You can’t always get what you want; but you can try sometimes – wait isn’t that a song from The Rolling Stones? Regardless, search engines can’t get you everything you need and so sometimes you just need to sit down and make something for your classroom. Fortunately there are a lot of tools at your disposal to help you no matter if you’re on a desktop, laptop, or mobile device.
First, check out Pixlr: https://pixlr.com/
Pixlr puts powerful photo editing tools right into your web browser and offers a wide array of quick fix features that let you spruce up that not-so-wonderful picture you took of a dragonfly in your backyard.
Speaking of taking pictures, have a look at this PhotographyMad.com’s list of 10 rules for composition. In it they give you some really simple tips to taking a good picture. Many of these same rules apply to making good video but here are 8 tips from Lifehacker for shooting good video.
Finally, to convert that awesome camcorder video you took of that dragonfly, check out ConvertFiles.com where you can convert from from many formats into another. Oh and speaking of media formats …
Ugh, what is the difference between a JPEG and an MPEG, other than a J and M? Well media formats have a huge role to play because it isn’t enough to create media, you have to put it somewhere. Unfortunately you typically can’t just take the memory card out of your camcorder and dump the files on the Web. Sure you can upload the videos to a video sharing site like YouTube or Vimeo; but what if you need the media on your school’s learning system? Not to worry, here is a primer to help you figure out the difference between a JPEG and a Giraffe.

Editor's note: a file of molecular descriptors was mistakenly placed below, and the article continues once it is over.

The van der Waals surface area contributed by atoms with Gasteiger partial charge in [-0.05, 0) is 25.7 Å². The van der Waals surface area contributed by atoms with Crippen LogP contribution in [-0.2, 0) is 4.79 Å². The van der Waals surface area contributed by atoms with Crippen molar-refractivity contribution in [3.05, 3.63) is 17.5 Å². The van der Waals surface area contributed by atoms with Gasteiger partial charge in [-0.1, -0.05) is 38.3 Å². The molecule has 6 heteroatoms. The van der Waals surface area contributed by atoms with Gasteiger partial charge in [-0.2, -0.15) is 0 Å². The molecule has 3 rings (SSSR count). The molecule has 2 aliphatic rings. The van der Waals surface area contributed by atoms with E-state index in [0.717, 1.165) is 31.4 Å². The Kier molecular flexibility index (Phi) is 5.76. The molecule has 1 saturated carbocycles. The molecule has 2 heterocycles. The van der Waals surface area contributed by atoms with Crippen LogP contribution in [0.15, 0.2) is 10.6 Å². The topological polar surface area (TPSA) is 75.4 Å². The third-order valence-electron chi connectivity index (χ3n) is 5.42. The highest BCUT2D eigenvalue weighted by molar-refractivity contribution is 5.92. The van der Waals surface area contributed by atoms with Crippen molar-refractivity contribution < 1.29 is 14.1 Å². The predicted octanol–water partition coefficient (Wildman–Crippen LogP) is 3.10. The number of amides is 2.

- JPEG (or just JPG), GIF, and PNG are all web compatible image formats. If the filename of the picture you want to upload doesn’t end in one of those three you need to head to your nearest image editor. Check out Pixlr from above, it can help you convert images too. No need to worry about the nuances between those different formats but do know that GIF is the lowest quality of the bunch so avoid them unless you have a reason for using them like animation, but that’s a different post.
- MPEG-4 (or just MP4), OGG (also called Theora) , WebM, are all web compatible audio and video formats. Of the three, MPEG-4 is supported by the most browsers and devices. See this Wikipedia article to show you a matrix of video support by device/browser: http://en.wikipedia.org/wiki/HTML5_video#Browser_support
- HTML5, oh this is my favorite. Technically this isn’t a media format at all; but what it does do is facilitate video. HTML is the fundamental computer language in which all web pages are displayed – ALL OF THEM. The 5 on the end of HTML just stands for the version of the HTML code. Version 5 just so happens to be the first version of HTML that natively supports the ability to play audio and video hence the reason why it warrants inclusion as a format here. All you really need to know is that any of the above three video formats are HTML5 compatible and therefore are the three formats you should stick with as you go on your journey of creating video for your classroom.
I hope this article finds some use for you. Please feel free to leave a comment and tell me what media tools you find useful in your classroom.